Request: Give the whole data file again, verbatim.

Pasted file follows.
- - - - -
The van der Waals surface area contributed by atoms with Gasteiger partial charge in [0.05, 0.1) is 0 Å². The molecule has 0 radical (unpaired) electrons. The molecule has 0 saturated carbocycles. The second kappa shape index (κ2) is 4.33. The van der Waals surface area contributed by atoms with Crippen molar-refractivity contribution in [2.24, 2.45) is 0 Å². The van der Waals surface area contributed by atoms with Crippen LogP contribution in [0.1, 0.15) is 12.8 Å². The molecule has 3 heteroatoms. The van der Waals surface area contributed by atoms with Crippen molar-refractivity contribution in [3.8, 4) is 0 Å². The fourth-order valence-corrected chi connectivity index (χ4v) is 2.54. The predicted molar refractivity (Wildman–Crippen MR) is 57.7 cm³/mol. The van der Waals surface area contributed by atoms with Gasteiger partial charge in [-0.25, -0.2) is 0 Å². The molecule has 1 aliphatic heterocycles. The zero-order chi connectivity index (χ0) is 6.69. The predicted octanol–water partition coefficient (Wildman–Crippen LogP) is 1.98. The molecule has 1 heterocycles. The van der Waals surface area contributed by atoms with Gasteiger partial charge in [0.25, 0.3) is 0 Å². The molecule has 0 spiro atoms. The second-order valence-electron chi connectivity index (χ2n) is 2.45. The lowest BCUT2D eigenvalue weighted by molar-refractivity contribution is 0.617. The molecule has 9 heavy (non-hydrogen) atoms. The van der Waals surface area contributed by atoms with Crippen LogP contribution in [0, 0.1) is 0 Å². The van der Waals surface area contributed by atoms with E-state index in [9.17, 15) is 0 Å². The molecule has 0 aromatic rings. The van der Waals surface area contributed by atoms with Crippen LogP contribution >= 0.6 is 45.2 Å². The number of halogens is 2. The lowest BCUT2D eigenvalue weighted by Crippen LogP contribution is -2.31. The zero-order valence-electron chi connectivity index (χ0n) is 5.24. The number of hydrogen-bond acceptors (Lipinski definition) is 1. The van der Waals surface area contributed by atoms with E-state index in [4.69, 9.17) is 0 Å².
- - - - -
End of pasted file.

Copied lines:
The van der Waals surface area contributed by atoms with Gasteiger partial charge in [0.05, 0.1) is 0 Å². The molecule has 0 radical (unpaired) electrons. The molecule has 0 saturated carbocycles. The second kappa shape index (κ2) is 4.33. The van der Waals surface area contributed by atoms with Crippen molar-refractivity contribution in [2.24, 2.45) is 0 Å². The van der Waals surface area contributed by atoms with Crippen LogP contribution in [0.1, 0.15) is 12.8 Å². The molecule has 3 heteroatoms. The van der Waals surface area contributed by atoms with Crippen molar-refractivity contribution in [3.8, 4) is 0 Å². The fourth-order valence-corrected chi connectivity index (χ4v) is 2.54. The predicted molar refractivity (Wildman–Crippen MR) is 57.7 cm³/mol. The van der Waals surface area contributed by atoms with Gasteiger partial charge in [-0.25, -0.2) is 0 Å². The molecule has 1 aliphatic heterocycles. The zero-order chi connectivity index (χ0) is 6.69. The predicted octanol–water partition coefficient (Wildman–Crippen LogP) is 1.98. The molecule has 1 heterocycles. The van der Waals surface area contributed by atoms with Gasteiger partial charge in [0.25, 0.3) is 0 Å². The molecule has 0 spiro atoms. The second-order valence-electron chi connectivity index (χ2n) is 2.45. The lowest BCUT2D eigenvalue weighted by molar-refractivity contribution is 0.617. The molecule has 9 heavy (non-hydrogen) atoms. The van der Waals surface area contributed by atoms with Crippen LogP contribution in [0, 0.1) is 0 Å². The van der Waals surface area contributed by atoms with E-state index in [9.17, 15) is 0 Å². The molecule has 0 aromatic rings. The van der Waals surface area contributed by atoms with Crippen LogP contribution >= 0.6 is 45.2 Å². The number of halogens is 2. The lowest BCUT2D eigenvalue weighted by Crippen LogP contribution is -2.31. The zero-order valence-electron chi connectivity index (χ0n) is 5.24. The number of hydrogen-bond acceptors (Lipinski definition) is 1. The van der Waals surface area contributed by atoms with E-state index in [4.69, 9.17) is 0 Å².